Charlie Chaplin was certainly the greatest mime, probably the greatest actor, and arguably the greatest artist in any medium in the twentieth century. As self-transformations go, his personal rags-to riches story is hard to match. But the theme of metamorphosis also permeates his movies.
Do Hollywood’s portrayals of policing matter as much as the industry’s material entwinement with law enforcement—as much as the working relationships pursued beyond the screen? Instead of conceding that the consumers of popular media are eminently capable of thinking for themselves (and thus of resisting flattering depictions of power), more and more commentators are calling for the complete elimination of cop shows, cinematic police chases, and other, ostensibly entertaining images of law enforcement.
Corruption has risen to the top of the British political agenda. Even if we agree with Boris Johnson that the UK is “not remotely a corrupt country”, then Britain certainly did struggle with corruption in the past. Indeed it has had a long history of corruption and anti-corruption. This has some lessons for today.
In 2021, our authors published new research, analysis, and insights into topics ranging from religious tolerance to taboo, atheist stereotypes to the appeal of religious politics, and much more. Read our top 10 blog posts of the year from the Press’ authors featured in our Religion Archive on the OUPblog: 1. Stereotypes of atheist scientists […]
This year on the OUPblog, our authors have marked major anniversaries, championed activism, confronted antisemitism, shattered stereotypes, and sought to understand our post-pandemic world through literature. Dive into the top 10 literature blog posts of the year on the OUPblog:
As we approach the end of 2021, we can look back at the previous two years of restrictions, lockdowns, COVID tests and vaccination lines, not to mention all the political strife… or we can look to the unknown, ahead to the new year. But let us pause for a moment and enjoy the now: a holiday season that should be livelier than last year’s. After all that’s gone on, we could use some old-fashioned holiday cheer.
The ghosts of Weimar are back. Woken up by the rise of populist right-wing parties across Europe and beyond, they warn of danger for democracy. The historical reference point evoked by these warnings is the collapse of the Weimar Republic followed by the Nazi dictatorship. The connection between now and then seems indisputably obvious: democracy died in 1933, and it is under attack again today.
A Charlie Brown Christmas was never supposed to be a success. It hit on all the wrong beats. The pacing was slow, the voice actors were amateurs, and the music was mostly laid back piano jazz (the opening theme, “Christmas Time is Here,” carried a strange, wintery melody built on unconventional modal chord progressions). It was almost like the program was constructed as a sort of anti-pop statement. In many ways, that’s exactly what it was. And that’s exactly why it so worried the media executives who had commissioned it.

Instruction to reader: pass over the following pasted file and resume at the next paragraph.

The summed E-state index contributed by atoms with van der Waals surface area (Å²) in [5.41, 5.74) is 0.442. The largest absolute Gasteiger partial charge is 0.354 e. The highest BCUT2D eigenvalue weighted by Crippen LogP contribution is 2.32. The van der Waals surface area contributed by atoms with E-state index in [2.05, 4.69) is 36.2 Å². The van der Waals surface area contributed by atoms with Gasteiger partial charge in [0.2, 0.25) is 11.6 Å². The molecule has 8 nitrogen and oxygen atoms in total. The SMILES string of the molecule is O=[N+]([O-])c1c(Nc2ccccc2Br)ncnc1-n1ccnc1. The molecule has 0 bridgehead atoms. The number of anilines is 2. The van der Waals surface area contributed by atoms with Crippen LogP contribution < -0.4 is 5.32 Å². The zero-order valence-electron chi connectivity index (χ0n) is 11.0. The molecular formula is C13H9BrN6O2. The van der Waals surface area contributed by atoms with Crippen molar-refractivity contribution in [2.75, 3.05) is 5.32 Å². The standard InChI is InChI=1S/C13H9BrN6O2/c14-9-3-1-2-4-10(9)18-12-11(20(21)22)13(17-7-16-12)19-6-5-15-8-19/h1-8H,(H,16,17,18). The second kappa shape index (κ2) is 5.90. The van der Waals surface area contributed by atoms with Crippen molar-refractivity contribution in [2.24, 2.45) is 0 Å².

The story of Afong Moy, the first known Chinese woman on American soil, and the first Chinese person to come face to face with American audiences across the country has been told recently by both the historian Nancy Davis as well as the playwright LLoyd Suh. Davis explores Afong Moy’s life and the different lessons that can be learned through research as well as fictionalization.
A blog taking us through the many iterations of the iconic Carols for Choirs cover design, from the first version in 1961 through to the current design. The thread throughout all of the covers is an illustrated angel, which can be found on every cover version, in various shapes and sizes!
The inter-war Oxford Book of Carols (published in 1928) was the brainchild of Reverend Percy Dearmer—a socialist, high church Anglican liturgist who believed that music should be at the core of Christian worship. Today the OBC is a world-renowned publication that shines as as a beacon of experimentation within tradition: a visionary musico-poetic collection of the most profoundly partisan nature.
A history of the first ‘Carols for Choirs’ book, first published in 1961. Looking at materials from the OUP archive, we trace the journey from the initial idea through to its eventual release and unexpected success.
Mary Midgley muses that the dearth of men in Oxford during WW2 helped her and her friends Elizabeth Anscombe, Philippa Foot, and Iris Murdoch find their way into philosophy. But each of them took years to find her voice—Midgley longest of all. What held them back and what provoked them to finally speak up?
How does our body shape our experience of living in a city? In this OUPblog, Quill R Kukla focuses on one fascinating dimension along which bodies are included in or excluded from spaces, namely pace.
“Literature, we’re told, is the immortality of speech, but in fact reputations fade quickly.” In this OUPblog, read foundational figure in postcolonial theory, Homi K. Bhabha, in conversation with William Ghosh, author of V.S. Naipaul, Caribbean Writing, and Caribbean Thought (Oxford 2020).
The abstract of a research article has a simple remit: to faithfully summarize the reported research. After the title, it’s the most read section of the article. Crucially, it makes the case to the reader for reading the article in full. Alas, not all abstracts succeed.